One notorious exchange between Batman and Dick has come to signify the series itself: "What are you, dense?... Who the hell do you think I am? I'm the goddamn Batman!"
And it's not just Batman that is off: Superman is an "idiot" who throws tantrums, Wonder Woman is a man-hating zealot, Green Lantern is a buffoon, and Black Canary is a bloodthirsty psychopath.
To put it mildly, the series was not well received by critics, with many calling it "the worst Batman comic" or "the worst comic ever" made. Ten issues were published sporadically between 2005 and 2008, with issue #10 recalled and reprinted because one of Miller's many four-letter words slipped past the censors. Then, the series simply... stopped, without any resolution of the story. It was later announced that the series would continue on to its originally intended conclusion under the new title Dark Knight: Boy Wonder. The series, slated for release in 2011, was never published.Awful storyline?
J.T. Krul Turns Red Arrow Into A Misogynistic Psycho In 'Justice League: The Rise of Arsenal'
The demise of his daughter during the destruction of Star City by Prometheus in Justice League: Cry for Justice, coupled with the loss of his right arm, sends Roy Harper down the violent, delusional, and self-destructive path that leads to his abandonment of the Red Arrow persona he spent years cultivating. As chronicled in Justice League: The Rise of Arsenal (2010), Roy's inability to perform - both as a hero and as a lover - or to exact revenge upon Prometheus himself, along with hallucinations brought on by his unstable mental condition and a tragic return to substance use, turn him into the violent vigilante Arsenal.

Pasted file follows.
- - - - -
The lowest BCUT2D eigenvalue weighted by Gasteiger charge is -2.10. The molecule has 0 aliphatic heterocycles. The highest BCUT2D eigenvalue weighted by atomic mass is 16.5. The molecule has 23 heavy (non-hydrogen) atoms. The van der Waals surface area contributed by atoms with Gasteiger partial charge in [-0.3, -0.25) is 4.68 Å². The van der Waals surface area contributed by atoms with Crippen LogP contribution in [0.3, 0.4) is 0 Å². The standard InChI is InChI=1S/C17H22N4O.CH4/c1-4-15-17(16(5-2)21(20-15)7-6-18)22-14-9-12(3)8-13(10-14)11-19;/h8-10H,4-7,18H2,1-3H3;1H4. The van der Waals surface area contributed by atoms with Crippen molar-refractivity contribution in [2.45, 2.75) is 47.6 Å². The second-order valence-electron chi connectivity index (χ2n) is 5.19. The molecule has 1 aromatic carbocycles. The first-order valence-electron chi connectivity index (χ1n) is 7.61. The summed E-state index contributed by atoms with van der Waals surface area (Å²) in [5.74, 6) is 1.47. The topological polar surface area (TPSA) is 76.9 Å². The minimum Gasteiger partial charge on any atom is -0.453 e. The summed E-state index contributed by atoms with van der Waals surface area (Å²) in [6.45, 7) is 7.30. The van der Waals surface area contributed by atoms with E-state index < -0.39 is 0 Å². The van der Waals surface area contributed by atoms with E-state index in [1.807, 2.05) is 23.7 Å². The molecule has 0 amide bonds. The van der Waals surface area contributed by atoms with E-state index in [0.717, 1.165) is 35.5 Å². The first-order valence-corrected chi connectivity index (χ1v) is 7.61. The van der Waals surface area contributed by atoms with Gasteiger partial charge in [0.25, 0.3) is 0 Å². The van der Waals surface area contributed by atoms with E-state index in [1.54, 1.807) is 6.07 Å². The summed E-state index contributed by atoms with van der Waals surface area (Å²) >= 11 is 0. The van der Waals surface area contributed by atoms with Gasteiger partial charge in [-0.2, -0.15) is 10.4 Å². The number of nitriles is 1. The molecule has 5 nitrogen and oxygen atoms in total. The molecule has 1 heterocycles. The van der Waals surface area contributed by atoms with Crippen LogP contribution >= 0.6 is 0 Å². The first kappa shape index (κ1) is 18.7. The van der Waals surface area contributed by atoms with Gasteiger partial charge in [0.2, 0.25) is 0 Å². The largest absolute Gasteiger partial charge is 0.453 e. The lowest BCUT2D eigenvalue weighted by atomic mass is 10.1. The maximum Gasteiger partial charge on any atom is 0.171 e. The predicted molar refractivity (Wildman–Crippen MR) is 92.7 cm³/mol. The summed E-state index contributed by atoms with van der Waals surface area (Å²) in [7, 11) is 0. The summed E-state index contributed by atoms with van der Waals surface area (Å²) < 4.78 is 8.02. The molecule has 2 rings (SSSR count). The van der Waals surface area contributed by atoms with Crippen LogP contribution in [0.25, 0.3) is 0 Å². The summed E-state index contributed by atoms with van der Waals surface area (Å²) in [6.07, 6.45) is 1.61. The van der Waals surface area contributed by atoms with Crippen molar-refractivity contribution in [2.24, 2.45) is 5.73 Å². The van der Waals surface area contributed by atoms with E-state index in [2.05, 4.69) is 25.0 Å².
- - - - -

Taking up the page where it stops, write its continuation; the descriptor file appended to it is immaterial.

The "Rise" in the title gives the impression of ascendance; however, there's nothing but "descent" in the four-issue miniseries written by J.T. Krul. The already tragic life of Roy Harper becomes even sadder and more twisted as the series progresses: Roy crudely rates his romantic partners in his mind while in the midst of battle; attempts, unsuccessfully, to have hate sex with the grieving mother of his daughter; and beats a street gang with the body of a deceased cat that he believes possesses his daughter's spirit. The series has been politely called "not very good," with others decrying it as "bad and riddled with inaccuracies and general weirdness," but most declaring it "the worst comic of all time."Awful storyline?